Reconnecting with former Ploughshares interns Part 2

March 26, 2024

By Wendy Stocker

Published in The Ploughshares Monitor Spring 2024

Part Two: From then to now (Read Part One here)

In the Winter 2023 issue of The Monitor, we looked at five former Ploughshares interns, what each did during the internship, what each liked (and didn’t) about the internship, and how the internship contributed to ultimate work goals. Here the five discuss the path taken since the internship and reflect on the role of civil society.

Reintroducing our group of interns

Yelena Gyulkhandanyan, a Ploughshares intern in 2015, earned an MA in Peace and Conflict Studies from the University of Waterloo. Yelena is now Programme Coordinator (Community Resilience), with the International Organization for Migration (IOM) office in Micronesia region.

Kirsten Mosey, an intern in 2021, has a BA from the University of Waterloo. She is now a Nuclear Policy Officer with the Disarmament and Non-proliferation Division at Global Affairs Canada.

Benny Skinner, who first interned in January 2017, has a BA in Peace and Conflict Studies from the University of Waterloo and an MA in Global Governance from the Balsillie School of International Affairs. Benny is currently an Indigenous Research Advisor at the University of Waterloo.

Grace Wright, with a BA from the University of Waterloo, is now completing an MSc in International Social and Public Policy at the London School of Economics and Political Science in the United Kingdom. She interned with Ploughshares in 2021.

Erin Yantzi interned with Ploughshares in 2020 and has an MA in Political Science from the University of Waterloo. She now works at Global Affairs Canada.

Internship influences?

Yelena has had several positions with IOM, which is described as “the leading organization within the United Nations system promoting humane and orderly migration for the benefit of all.” She sees a link between her work now and the Ploughshares internship:

Working with PP certainly helped me to get to where I am. I used the research, reporting and writing experience and skills, which were honed through working with PP, at the start of my career, primarily focusing on reporting and research. This then opened the door to build further experience in the humanitarian sector and transition to working on project implementation and management. Therefore, I am absolutely grateful for having the PP work experience which helped open further doors for me in my field.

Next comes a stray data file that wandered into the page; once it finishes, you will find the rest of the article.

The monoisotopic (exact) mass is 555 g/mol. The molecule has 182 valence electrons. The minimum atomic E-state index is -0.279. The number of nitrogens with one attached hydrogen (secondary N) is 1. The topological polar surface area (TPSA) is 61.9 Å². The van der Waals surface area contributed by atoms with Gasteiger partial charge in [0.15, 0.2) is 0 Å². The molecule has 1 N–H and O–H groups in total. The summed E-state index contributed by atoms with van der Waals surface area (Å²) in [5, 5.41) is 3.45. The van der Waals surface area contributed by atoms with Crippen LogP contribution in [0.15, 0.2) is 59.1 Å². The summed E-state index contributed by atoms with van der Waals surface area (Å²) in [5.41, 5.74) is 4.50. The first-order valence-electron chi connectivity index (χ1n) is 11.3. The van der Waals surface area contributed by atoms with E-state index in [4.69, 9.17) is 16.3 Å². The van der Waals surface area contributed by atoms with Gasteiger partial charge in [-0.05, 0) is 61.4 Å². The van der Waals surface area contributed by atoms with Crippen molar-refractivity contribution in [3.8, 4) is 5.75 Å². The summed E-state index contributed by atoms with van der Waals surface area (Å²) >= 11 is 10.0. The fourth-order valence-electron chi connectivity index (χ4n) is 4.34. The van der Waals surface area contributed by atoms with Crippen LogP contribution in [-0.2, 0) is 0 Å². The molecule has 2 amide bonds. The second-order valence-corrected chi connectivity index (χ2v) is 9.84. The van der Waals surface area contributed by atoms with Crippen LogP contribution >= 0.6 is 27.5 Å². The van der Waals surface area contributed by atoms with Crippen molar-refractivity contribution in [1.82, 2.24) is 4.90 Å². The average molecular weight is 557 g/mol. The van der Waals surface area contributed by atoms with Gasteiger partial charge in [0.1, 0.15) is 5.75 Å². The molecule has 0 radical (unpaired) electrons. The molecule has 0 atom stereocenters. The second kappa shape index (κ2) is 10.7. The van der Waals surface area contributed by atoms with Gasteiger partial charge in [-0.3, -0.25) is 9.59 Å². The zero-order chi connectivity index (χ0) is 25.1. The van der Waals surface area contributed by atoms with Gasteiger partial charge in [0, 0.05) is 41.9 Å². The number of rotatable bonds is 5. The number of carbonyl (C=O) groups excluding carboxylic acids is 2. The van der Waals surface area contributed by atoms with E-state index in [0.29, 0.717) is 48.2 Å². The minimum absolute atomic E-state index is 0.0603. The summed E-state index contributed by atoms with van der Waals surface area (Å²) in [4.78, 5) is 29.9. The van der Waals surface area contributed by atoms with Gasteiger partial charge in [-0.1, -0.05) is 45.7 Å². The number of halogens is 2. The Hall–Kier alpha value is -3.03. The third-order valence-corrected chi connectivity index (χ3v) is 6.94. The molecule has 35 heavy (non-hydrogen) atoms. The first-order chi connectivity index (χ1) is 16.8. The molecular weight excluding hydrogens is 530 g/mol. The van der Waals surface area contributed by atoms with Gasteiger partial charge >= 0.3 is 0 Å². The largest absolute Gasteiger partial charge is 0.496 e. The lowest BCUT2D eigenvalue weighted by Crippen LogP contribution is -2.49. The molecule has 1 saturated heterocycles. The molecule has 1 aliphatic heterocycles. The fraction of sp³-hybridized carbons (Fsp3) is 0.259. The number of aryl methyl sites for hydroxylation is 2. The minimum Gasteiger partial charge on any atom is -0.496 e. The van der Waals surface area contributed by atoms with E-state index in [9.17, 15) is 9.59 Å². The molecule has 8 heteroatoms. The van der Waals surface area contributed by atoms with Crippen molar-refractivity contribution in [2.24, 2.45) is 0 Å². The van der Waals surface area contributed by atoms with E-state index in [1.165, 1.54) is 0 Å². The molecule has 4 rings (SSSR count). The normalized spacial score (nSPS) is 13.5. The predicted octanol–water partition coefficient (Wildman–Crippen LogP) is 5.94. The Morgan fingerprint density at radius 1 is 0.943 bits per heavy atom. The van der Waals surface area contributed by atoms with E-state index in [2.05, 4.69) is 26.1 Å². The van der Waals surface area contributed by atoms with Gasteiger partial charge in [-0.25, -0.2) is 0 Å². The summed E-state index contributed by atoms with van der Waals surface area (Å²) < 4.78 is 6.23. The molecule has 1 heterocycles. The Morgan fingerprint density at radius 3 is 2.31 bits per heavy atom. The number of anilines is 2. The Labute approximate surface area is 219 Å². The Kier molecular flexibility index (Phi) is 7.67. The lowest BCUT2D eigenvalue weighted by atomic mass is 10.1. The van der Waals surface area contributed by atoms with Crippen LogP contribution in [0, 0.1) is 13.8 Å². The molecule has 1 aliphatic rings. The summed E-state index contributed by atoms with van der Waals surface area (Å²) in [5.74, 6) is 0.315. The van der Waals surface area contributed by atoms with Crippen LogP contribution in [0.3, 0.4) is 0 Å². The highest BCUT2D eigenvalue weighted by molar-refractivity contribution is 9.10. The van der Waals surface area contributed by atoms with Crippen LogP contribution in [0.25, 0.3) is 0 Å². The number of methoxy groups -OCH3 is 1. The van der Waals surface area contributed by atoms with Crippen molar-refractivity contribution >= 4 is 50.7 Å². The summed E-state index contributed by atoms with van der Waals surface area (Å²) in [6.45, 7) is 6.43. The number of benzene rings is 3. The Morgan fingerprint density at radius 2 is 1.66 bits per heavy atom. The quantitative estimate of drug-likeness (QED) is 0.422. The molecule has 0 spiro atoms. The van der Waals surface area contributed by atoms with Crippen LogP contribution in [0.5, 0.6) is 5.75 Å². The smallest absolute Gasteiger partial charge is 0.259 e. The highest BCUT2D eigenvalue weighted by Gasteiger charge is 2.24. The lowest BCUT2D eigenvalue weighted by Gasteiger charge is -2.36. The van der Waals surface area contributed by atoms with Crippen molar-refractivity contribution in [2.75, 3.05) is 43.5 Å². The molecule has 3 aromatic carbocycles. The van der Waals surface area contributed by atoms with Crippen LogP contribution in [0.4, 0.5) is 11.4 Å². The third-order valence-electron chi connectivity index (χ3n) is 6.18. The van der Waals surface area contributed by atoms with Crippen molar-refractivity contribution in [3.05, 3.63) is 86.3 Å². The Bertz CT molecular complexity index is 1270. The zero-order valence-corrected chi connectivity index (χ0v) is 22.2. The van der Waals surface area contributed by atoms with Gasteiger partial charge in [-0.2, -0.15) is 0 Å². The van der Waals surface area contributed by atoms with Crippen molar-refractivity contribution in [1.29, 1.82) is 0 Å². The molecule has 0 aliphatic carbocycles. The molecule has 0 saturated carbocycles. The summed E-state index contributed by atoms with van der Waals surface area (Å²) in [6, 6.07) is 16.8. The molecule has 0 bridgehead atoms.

"I think involving youth in advocacy and educational experiences significantly strengthens the role of civil society. There is a lot of momentum for youth activism, and it is important for civil society to leverage this."

Kirsten found a direct link between the Ploughshares internship and her current position:

"While my time at Project Ploughshares was not focused on nuclear weapons, my experience working for Project Ploughshares was hugely impactful and 100% helped me land my current job. I first met my current colleagues at the 2021 Canadians for a Nuclear Weapons Convention and The Simons Foundation event in Ottawa, where I was the assistant rapporteur to Project Ploughshares’ Executive Director Cesar Jaramillo. I was able to follow up after that initial meeting and started working at GAC less than 6 months later!"

Serendipity aside, she reflected:

"Project Ploughshares helped me learn how to write succinctly and identify the key points of a policy or argument. Further, the passion and commitment that Ploughshares has for its work helped encourage me that working on nuclear disarmament is not a lost cause. Being passionate about this work is key – it is not for the faint of heart! The work of Project Ploughshares continues to inspire me!"

She recommended the Ploughshares internship experience to others:

"Folks who are either already wildly passionate about peace and disarmament, or need a boost of inspiration in the goal of peace would benefit greatly! Given the ability to deep dive into topics, I think that Ploughshares really benefits graduate students – but I am a good example of the value of investing in students who are at the undergraduate level as well! I would recommend internships at Ploughshares to anyone who wants to be convinced of the importance of peace!"

Benny was “very inspired by my various colleagues at Ploughshares who had completed their graduate studies at the Balsillie School of International Affairs, which led me to pursuing grad school.” Their examples “propelled me to continue pursuing research and advocacy.”